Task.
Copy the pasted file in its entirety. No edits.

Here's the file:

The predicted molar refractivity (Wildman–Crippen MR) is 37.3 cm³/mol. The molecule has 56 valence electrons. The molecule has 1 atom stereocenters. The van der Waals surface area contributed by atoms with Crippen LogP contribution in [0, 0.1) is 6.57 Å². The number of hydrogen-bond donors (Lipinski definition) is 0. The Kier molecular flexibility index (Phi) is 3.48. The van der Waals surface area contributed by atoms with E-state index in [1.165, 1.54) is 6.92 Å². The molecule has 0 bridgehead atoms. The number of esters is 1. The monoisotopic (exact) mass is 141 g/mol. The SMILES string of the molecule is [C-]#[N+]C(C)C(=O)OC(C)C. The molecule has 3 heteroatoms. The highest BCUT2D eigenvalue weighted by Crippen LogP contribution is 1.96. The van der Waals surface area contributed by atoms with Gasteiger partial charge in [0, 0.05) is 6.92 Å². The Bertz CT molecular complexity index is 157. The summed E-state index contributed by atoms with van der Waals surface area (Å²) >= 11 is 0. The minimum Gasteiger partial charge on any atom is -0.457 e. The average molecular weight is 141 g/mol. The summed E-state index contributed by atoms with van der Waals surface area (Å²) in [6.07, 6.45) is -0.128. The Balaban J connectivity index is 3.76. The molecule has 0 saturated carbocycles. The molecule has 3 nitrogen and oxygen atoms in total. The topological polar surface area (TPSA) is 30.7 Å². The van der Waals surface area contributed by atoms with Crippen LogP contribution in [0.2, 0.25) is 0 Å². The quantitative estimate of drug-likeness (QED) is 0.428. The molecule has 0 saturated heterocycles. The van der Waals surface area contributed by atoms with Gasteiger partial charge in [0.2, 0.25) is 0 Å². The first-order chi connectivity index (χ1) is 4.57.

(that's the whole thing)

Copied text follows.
The predicted molar refractivity (Wildman–Crippen MR) is 37.3 cm³/mol. The molecule has 56 valence electrons. The molecule has 1 atom stereocenters. The van der Waals surface area contributed by atoms with Crippen LogP contribution in [0, 0.1) is 6.57 Å². The number of hydrogen-bond donors (Lipinski definition) is 0. The Kier molecular flexibility index (Phi) is 3.48. The van der Waals surface area contributed by atoms with E-state index in [1.165, 1.54) is 6.92 Å². The molecule has 0 bridgehead atoms. The number of esters is 1. The monoisotopic (exact) mass is 141 g/mol. The SMILES string of the molecule is [C-]#[N+]C(C)C(=O)OC(C)C. The molecule has 3 heteroatoms. The highest BCUT2D eigenvalue weighted by Crippen LogP contribution is 1.96. The van der Waals surface area contributed by atoms with Gasteiger partial charge in [0, 0.05) is 6.92 Å². The Bertz CT molecular complexity index is 157. The summed E-state index contributed by atoms with van der Waals surface area (Å²) >= 11 is 0. The minimum Gasteiger partial charge on any atom is -0.457 e. The average molecular weight is 141 g/mol. The summed E-state index contributed by atoms with van der Waals surface area (Å²) in [6.07, 6.45) is -0.128. The Balaban J connectivity index is 3.76. The molecule has 0 saturated carbocycles. The molecule has 3 nitrogen and oxygen atoms in total. The topological polar surface area (TPSA) is 30.7 Å². The van der Waals surface area contributed by atoms with Crippen LogP contribution in [0.2, 0.25) is 0 Å². The quantitative estimate of drug-likeness (QED) is 0.428. The molecule has 0 saturated heterocycles. The van der Waals surface area contributed by atoms with Gasteiger partial charge in [0.2, 0.25) is 0 Å². The first-order chi connectivity index (χ1) is 4.57.